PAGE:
Kelly, George Addison (1832–1909)

Type: Biography

Published: 1952

Updated: February 1, 1995

George Addison Kelly, early manufacturer, son of Jacob and Anna (Gregg) Kelly, was born on October 17, 1832, in Greene County, Tennessee. About 1849 he moved with his father to a homestead grant in Natchitoches Parish, Louisiana. Three years later he arrived in Jefferson, Texas, as mate on a steamship. Soon he became foreman over the slaves at the small iron foundry that John A. Stewart was operating at Four-Mile Branch west of Jefferson. Stewart's chief item of manufacture was a crude plow, but Kelly realized the possibilities of a large trade in cowbells and country hollow ware and persuaded the firm to make them. In 1854 he made a trip to Louisville, Kentucky, to learn better methods of manufacturing and brazing the bells. There he became acquainted with improved methods in all foundry work, and his experience proved extremely valuable to the firm, which could not supply the constantly growing demand for sandy-land plows. In 1858 the business became known as Kelly and Stewart, and upon the death of Stewart in 1860, Kelly became sole owner of the plant.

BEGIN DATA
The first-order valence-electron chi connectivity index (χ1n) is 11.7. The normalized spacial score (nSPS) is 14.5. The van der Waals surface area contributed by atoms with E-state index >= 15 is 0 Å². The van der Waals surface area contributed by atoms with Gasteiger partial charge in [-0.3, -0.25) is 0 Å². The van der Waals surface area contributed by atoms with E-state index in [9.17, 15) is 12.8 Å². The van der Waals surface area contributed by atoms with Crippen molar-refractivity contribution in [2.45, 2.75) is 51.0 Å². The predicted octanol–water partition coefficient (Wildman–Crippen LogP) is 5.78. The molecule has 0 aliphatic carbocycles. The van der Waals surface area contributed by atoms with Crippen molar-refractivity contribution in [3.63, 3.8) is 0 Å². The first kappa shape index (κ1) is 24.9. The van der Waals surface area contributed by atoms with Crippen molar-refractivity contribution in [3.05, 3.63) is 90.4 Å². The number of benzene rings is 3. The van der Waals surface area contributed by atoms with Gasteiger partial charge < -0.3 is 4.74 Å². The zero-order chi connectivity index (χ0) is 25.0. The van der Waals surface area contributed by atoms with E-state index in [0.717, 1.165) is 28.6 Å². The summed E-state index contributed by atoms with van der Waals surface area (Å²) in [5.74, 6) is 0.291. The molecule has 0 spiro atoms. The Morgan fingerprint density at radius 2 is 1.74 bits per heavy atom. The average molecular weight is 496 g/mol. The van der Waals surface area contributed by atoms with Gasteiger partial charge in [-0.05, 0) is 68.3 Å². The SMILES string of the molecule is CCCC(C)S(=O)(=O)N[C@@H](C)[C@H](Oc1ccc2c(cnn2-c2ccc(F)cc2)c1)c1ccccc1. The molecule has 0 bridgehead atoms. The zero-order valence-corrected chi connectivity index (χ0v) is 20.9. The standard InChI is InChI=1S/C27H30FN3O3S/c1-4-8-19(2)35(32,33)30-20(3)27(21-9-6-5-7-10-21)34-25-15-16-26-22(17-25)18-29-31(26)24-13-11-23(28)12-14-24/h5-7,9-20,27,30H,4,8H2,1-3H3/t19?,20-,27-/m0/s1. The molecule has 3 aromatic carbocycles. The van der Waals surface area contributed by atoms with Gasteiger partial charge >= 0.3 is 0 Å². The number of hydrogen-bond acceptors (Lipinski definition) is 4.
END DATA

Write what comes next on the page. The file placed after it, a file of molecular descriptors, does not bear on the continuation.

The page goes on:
In 1861, with the outbreak of the Civil War, Kelly, as captain, organized and equipped a company for the Confederate Army. When the Confederacy decided that he could render greater services as a manufacturer than as a soldier, he was ordered to remain with his plant and make military supplies. After the war he was the proprietor of a weekly journal, The Home Advocate, published in Jefferson from January 1869 at least through January of 1871; the paper featured articles on Christianity, education, agriculture, and the development of local businesses. After the foundry and factory were partially destroyed by fire, in 1882 Kelly moved what he was able to salvage to Longview and organized the Kelly Plow Company. He married Lucy Anne Stewart; the couple had three sons and four daughters. Kelly was a Methodist and Mason. For four years he was mayor of Longview. He died there on October 2, 1909, and was buried in Greenwood Cemetery.

The following, adapted from the Chicago Manual of Style, 15th edition, is the preferred citation for this entry.

Anonymous, “Kelly, George Addison,” Handbook of Texas Online, accessed August 19, 2022,

Published by the Texas State Historical Association.

February 1, 1995